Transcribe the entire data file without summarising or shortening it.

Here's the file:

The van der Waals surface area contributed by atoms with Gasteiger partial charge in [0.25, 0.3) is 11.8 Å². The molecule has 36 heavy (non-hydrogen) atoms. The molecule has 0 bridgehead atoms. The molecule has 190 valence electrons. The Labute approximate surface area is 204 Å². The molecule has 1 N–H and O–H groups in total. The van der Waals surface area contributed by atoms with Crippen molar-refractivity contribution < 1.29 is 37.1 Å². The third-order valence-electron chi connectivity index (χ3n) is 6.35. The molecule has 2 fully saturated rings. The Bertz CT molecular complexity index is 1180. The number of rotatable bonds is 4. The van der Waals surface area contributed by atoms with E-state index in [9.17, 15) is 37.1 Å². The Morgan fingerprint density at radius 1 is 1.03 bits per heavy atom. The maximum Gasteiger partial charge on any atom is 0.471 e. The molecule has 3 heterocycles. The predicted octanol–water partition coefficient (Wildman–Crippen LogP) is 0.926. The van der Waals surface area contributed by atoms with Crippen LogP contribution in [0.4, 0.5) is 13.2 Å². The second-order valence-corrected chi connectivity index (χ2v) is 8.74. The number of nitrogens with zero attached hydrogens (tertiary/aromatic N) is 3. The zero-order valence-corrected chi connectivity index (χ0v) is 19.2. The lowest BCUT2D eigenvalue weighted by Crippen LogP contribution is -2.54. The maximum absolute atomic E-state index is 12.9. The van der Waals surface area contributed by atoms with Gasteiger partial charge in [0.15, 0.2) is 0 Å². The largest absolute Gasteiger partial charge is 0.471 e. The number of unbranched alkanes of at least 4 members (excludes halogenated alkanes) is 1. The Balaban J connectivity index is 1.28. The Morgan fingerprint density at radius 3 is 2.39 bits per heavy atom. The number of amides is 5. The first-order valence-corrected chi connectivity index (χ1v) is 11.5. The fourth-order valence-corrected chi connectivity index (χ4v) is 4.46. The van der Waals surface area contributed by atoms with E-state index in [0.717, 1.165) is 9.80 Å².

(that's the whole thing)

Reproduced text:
The van der Waals surface area contributed by atoms with Gasteiger partial charge in [0.25, 0.3) is 11.8 Å². The molecule has 36 heavy (non-hydrogen) atoms. The molecule has 0 bridgehead atoms. The molecule has 190 valence electrons. The Labute approximate surface area is 204 Å². The molecule has 1 N–H and O–H groups in total. The van der Waals surface area contributed by atoms with Crippen molar-refractivity contribution < 1.29 is 37.1 Å². The third-order valence-electron chi connectivity index (χ3n) is 6.35. The molecule has 2 fully saturated rings. The Bertz CT molecular complexity index is 1180. The number of rotatable bonds is 4. The van der Waals surface area contributed by atoms with E-state index in [9.17, 15) is 37.1 Å². The Morgan fingerprint density at radius 1 is 1.03 bits per heavy atom. The maximum Gasteiger partial charge on any atom is 0.471 e. The molecule has 3 heterocycles. The predicted octanol–water partition coefficient (Wildman–Crippen LogP) is 0.926. The van der Waals surface area contributed by atoms with Crippen LogP contribution in [0.4, 0.5) is 13.2 Å². The second-order valence-corrected chi connectivity index (χ2v) is 8.74. The number of nitrogens with zero attached hydrogens (tertiary/aromatic N) is 3. The zero-order valence-corrected chi connectivity index (χ0v) is 19.2. The lowest BCUT2D eigenvalue weighted by Crippen LogP contribution is -2.54. The maximum absolute atomic E-state index is 12.9. The van der Waals surface area contributed by atoms with Gasteiger partial charge in [0.15, 0.2) is 0 Å². The largest absolute Gasteiger partial charge is 0.471 e. The number of unbranched alkanes of at least 4 members (excludes halogenated alkanes) is 1. The Balaban J connectivity index is 1.28. The Morgan fingerprint density at radius 3 is 2.39 bits per heavy atom. The number of amides is 5. The first-order valence-corrected chi connectivity index (χ1v) is 11.5. The fourth-order valence-corrected chi connectivity index (χ4v) is 4.46. The van der Waals surface area contributed by atoms with E-state index in [0.717, 1.165) is 9.80 Å².